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The UK’s Day-Ahead gas price rose 1.1% to 68.00 p/therm as colder temperatures resulted in higher gas demand to be used in heating. The weather is expected to be colder for the end of October but the start of November may see temperatures go back to close to the seasonal norm.
Last week a surge of imports from Norway receded, leaving the system slightly undersupplied. Norwegian pipeline flows along the Langeled and Vesterled pipelines were down by one-third to 60 mcm/d combined.
Peak wind generation is expected to drop 2.5 GW from 4.4 GW on Wednesday, potentially boosting demand for gas-fired power generation.
Two LNG cargoes arrived at British terminals over the weekend. However, there are no further deliveries planned during October.
Summer 2019 gas prices increased 0.8% to 62.07 p/therm week-on-week, tracking higher prices for global coal as well as a significant drop in European gas prices.
The supply and demand of Northwest Europe’s gas market is looking more comfortable ahead of the winter as strong gas injections have seen gas storage levels nearly caught up with historic levels.
However, winter supply risks continue to drive forward price movement as the threat of worker’s strikes at French gas terminals and coal-fired power stations may continue on until Summer 2019.
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Day-Ahead power prices rose 5.9% to £63.87/MWh as a forecast drop in UK wind speeds should reduce power output, while higher spot gas and coal prices increase the cost of power production.
Summer 2019 power prices lifted 0.7% to £59.00/MWh tracking seasonal losses increases UK gas market, while European power prices and coal also fell boosting the cost of input fuels to be used in power generation.
Ongoing Brexit uncertainty and lower-than-expected UK inflation data also weakened the Pound, making interconnector power imports from Continental Europe more expensive.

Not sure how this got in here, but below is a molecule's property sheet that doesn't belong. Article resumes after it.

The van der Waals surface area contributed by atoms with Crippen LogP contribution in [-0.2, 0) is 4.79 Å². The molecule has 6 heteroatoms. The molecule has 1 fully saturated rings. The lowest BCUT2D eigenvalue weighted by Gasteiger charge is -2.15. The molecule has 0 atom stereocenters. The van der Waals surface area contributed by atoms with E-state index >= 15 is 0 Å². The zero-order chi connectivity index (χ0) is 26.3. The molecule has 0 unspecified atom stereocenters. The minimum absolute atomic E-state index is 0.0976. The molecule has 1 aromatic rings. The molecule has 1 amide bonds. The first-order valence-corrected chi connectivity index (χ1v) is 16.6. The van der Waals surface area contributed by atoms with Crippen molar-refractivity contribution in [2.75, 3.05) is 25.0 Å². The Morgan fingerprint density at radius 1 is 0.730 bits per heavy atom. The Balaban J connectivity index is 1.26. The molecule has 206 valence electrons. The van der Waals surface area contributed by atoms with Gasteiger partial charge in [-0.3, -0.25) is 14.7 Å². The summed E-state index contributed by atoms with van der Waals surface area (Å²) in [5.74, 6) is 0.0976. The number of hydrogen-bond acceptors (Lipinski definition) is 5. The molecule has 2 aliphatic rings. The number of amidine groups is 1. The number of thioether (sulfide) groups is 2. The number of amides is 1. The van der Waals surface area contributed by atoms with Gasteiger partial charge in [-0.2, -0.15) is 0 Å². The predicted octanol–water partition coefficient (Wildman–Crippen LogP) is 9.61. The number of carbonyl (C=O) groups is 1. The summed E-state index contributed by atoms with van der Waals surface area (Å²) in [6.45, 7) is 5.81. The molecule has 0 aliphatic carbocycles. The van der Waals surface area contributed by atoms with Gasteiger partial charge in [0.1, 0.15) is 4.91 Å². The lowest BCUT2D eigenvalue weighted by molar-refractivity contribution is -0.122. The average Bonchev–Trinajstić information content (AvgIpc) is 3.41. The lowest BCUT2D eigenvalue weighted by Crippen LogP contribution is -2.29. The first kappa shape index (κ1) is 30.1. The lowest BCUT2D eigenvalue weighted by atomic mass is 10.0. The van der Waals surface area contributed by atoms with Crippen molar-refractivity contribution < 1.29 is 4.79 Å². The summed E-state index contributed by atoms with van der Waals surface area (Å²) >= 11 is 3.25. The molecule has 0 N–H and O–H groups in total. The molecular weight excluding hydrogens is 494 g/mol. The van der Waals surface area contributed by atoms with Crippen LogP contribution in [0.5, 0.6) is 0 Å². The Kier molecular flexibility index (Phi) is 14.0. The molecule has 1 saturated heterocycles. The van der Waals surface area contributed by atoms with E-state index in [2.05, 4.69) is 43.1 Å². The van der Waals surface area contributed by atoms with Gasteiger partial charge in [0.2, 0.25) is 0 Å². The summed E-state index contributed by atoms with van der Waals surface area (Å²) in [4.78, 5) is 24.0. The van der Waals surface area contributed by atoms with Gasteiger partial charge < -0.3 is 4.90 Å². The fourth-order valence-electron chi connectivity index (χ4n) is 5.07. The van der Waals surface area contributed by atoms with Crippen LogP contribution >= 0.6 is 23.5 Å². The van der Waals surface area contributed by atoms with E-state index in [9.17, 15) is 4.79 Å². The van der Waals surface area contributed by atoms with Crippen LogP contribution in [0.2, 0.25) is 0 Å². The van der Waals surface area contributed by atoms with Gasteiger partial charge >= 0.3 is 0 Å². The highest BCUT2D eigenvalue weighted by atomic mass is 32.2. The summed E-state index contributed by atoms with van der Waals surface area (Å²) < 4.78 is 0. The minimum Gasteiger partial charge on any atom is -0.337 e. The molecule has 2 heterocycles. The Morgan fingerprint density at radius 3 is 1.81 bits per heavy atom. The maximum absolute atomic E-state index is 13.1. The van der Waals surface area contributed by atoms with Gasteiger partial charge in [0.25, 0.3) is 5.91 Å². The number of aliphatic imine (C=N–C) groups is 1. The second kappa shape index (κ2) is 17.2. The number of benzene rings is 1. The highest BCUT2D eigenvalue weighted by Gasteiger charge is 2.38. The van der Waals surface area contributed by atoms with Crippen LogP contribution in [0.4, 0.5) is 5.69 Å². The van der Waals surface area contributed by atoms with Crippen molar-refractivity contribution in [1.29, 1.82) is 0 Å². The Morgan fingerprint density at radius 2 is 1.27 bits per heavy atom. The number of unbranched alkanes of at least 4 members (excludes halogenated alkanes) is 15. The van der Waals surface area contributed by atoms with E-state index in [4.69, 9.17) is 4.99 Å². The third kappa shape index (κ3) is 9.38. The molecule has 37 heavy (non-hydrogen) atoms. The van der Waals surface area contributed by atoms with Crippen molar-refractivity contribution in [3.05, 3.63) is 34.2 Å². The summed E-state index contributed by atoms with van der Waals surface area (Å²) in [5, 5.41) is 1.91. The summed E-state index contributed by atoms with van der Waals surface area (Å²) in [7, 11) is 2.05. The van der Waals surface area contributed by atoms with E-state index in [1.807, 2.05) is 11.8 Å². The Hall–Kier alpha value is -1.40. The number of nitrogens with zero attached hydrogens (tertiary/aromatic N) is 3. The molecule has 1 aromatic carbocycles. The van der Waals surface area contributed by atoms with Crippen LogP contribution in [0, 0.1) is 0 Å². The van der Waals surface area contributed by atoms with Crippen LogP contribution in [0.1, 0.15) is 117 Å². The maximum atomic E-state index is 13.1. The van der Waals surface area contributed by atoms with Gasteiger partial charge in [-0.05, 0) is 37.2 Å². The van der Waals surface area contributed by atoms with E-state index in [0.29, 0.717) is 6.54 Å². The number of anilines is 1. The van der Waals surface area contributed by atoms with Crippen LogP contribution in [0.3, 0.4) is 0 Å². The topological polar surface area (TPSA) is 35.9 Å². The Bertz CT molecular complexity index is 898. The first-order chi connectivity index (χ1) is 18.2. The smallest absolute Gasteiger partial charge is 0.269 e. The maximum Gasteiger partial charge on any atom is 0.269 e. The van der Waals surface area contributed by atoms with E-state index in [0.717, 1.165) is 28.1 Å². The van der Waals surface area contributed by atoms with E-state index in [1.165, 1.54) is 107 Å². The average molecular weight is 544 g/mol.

UK POWER BASELOAD
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|Brent Crude Dec 18||80.43||79.78||-0.8%|
Brent crude oil prices slid 0.8% last week, closing at $79.78/bbl, after official U.S. government data showed crude oil stockpiles rose by 6.5 million barrels last week, almost triple what analysts had forecast.
However, oil prices were supported as rising diplomatic tensions surrounding the disappearance of journalist Jamal Khashoggi is leading to fears Saudi Arabia could cut off its oil supply in retaliation. Saudi Arabia could cut as much as 500,000 bpd of crude production “as a warning shot” to discourage U.S. sanctions.
BRENT CRUDE OIL – MONTH-AHEAD
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The value of the Pound Sterling fell 0.6% versus the U.S. Dollar last week on weaker-than-expected UK inflation. September’s annualised inflation rate was recorded at 2.4% versus forecasts of 2.6%, pushed down a pound already weakened by reports that Britain would not seek to extend the Brexit transition period.
Prime Minister Theresa May is expected to tell the Commons on Monday that 95% of the Brexit withdrawal agreement and its protocols are settled as she seeks to demonstrate to MPs in her own party that she is making headway in Brexit talks.